The more things change, the more things remain the same. While the expected 64-seat, four-party coalition that’s expected to emerge from the Nov. 1 election seems likely to be more stable than the 61-seat, eight-party coalition of the previous Knesset, it is still in danger of collapse. News reports indicate that discussions have not proceeded smoothly and that members of the 32-seat Likud party are unhappy that the most important ministries are being given to members of the three smaller parties which, between them, hold the other 32 seats. And with all due respect to outgoing Minister for Diaspora Affairs Nachman Shai, I don’t think creating a new left-wing party, with a goal of gaining 14 seats in a future Knesset, will do anything to reverse Israel’s electoral problems.
What Israel really needs to do is to decrease the number of parties (forty stood for election in the most recent voting, but only eight passed the election threshold) and take steps to ensure that the composition of the elected government will reflect the wishes of the voters. Small factions sharing similar political views should be encouraged to coalesce into larger parties.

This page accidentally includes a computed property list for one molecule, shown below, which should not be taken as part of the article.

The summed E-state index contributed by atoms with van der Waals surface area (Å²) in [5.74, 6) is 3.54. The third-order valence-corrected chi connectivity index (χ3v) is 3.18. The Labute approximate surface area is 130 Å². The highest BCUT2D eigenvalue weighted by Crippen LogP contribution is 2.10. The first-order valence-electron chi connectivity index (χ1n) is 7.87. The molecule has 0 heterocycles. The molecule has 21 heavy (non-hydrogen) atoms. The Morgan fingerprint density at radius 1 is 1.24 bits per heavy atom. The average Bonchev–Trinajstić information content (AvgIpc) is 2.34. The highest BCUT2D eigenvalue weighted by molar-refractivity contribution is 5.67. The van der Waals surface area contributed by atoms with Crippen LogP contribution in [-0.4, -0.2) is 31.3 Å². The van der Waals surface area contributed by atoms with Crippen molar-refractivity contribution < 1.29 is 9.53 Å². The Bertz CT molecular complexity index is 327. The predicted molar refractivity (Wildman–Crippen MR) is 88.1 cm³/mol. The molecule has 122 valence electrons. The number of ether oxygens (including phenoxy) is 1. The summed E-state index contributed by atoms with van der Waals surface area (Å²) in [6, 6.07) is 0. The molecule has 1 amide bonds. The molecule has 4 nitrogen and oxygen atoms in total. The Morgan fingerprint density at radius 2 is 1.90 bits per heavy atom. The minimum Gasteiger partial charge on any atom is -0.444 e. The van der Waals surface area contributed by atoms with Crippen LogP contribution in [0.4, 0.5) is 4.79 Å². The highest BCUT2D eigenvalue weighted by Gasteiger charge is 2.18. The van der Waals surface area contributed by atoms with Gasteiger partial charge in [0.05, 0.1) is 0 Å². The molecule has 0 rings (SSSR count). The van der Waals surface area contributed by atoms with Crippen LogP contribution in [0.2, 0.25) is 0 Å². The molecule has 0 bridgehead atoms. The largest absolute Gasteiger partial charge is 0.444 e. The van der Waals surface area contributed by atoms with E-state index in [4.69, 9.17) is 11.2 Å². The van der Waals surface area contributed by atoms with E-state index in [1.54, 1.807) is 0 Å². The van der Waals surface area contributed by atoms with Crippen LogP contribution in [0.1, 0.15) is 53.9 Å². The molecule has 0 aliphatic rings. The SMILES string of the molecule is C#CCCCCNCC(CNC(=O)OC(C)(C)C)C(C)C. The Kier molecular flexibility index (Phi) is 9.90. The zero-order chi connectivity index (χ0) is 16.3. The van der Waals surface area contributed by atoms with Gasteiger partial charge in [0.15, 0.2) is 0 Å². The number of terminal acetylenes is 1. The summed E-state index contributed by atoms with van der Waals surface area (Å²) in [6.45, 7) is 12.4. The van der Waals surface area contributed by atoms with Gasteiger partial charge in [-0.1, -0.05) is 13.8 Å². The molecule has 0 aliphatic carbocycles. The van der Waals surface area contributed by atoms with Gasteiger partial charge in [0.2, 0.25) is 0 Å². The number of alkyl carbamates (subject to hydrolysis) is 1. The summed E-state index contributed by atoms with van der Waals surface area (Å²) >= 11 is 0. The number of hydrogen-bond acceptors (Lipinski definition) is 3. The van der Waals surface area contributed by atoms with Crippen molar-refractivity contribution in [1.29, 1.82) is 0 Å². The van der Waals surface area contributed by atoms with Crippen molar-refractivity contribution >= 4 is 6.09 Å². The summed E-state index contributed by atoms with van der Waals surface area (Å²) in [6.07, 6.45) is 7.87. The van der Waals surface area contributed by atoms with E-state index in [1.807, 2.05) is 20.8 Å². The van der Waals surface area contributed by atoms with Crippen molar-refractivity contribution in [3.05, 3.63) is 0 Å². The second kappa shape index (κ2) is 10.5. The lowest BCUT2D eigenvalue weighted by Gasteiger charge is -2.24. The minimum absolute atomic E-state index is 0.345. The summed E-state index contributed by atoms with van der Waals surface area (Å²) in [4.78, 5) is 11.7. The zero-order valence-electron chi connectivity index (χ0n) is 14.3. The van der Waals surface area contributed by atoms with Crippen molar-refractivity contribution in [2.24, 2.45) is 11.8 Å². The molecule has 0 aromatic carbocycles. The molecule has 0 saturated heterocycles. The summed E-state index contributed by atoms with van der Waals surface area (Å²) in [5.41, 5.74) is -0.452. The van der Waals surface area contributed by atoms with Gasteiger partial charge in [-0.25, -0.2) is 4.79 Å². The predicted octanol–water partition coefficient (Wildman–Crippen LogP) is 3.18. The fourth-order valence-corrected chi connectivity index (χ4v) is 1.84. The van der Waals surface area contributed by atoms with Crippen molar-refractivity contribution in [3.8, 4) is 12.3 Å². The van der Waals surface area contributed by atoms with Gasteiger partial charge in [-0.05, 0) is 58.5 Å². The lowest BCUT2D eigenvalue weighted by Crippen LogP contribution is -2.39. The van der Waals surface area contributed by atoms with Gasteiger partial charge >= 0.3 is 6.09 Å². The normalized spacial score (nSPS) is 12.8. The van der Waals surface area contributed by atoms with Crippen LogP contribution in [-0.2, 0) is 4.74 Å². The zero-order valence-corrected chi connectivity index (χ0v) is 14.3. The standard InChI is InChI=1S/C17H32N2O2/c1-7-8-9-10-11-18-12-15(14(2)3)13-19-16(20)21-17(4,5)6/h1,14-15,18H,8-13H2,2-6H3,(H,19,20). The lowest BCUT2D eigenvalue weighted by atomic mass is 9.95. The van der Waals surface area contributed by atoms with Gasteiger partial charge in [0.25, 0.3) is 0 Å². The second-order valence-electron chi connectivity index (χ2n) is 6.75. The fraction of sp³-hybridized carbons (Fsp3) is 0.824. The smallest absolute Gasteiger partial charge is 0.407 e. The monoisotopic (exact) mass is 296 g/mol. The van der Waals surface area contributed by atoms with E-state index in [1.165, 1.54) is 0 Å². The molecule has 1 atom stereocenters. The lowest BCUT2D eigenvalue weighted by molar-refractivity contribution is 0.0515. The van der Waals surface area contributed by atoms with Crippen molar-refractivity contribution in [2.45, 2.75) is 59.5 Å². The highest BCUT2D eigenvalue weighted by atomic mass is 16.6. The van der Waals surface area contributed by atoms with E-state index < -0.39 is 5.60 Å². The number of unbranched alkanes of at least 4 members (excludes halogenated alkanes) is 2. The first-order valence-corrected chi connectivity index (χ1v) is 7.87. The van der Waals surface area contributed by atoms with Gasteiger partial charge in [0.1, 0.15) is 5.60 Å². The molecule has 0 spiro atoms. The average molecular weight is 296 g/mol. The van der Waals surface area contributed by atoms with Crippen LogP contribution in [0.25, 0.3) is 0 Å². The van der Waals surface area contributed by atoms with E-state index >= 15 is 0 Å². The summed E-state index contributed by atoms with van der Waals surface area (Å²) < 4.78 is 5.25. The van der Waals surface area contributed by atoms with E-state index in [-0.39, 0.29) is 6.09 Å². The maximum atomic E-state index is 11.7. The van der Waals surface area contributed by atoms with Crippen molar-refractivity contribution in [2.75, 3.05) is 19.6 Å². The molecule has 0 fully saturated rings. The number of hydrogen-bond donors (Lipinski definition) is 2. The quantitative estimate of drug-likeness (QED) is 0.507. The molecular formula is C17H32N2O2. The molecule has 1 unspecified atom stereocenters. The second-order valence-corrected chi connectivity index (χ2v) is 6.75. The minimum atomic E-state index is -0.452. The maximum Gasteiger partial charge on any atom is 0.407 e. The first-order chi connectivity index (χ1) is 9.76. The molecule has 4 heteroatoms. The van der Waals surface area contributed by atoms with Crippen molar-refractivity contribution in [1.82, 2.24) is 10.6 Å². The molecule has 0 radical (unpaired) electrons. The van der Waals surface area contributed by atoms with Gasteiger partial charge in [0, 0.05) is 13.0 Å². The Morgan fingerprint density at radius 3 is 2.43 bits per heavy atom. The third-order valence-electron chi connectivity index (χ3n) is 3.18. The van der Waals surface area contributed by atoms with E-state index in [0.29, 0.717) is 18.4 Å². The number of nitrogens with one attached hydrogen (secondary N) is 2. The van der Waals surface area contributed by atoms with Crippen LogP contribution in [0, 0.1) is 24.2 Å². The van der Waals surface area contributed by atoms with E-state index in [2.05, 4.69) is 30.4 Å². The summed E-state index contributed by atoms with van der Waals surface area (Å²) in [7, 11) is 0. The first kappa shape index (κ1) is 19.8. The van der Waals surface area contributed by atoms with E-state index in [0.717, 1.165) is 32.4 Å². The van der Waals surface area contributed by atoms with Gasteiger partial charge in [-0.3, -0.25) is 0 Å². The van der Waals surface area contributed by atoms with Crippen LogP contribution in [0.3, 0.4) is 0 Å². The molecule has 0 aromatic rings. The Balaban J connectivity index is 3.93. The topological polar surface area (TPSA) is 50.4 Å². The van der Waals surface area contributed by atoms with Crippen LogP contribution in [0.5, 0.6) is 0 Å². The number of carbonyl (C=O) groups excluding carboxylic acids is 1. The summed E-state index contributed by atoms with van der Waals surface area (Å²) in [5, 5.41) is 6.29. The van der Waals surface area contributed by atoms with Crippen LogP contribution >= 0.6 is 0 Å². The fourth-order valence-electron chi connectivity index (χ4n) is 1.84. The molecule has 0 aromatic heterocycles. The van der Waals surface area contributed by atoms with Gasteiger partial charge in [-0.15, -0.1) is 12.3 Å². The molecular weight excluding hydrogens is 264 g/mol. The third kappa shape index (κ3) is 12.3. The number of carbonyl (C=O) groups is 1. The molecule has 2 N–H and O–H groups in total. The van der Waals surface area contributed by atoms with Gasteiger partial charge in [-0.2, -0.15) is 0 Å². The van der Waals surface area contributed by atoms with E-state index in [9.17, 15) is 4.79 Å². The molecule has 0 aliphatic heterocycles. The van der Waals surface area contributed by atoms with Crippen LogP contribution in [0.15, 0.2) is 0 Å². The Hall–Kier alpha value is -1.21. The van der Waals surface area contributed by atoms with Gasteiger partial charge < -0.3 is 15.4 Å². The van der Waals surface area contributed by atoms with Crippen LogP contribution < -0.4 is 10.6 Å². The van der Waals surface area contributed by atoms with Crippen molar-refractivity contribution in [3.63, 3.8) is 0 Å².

Each party should be required to publish its platform and obtain a specified number of signatures of registered voters before it is allowed to stand for election. Once in office, parties should strive to serve their constituents’ needs (at least partly because voters will abandon those which fail to live up to their promises).
Parties should be required to participate in public debates, to be followed by polling of Israel’s citizens. Parties judged unlikely to pass the election threshold should be required to sit out the current election.
Toby F. Block, Atlanta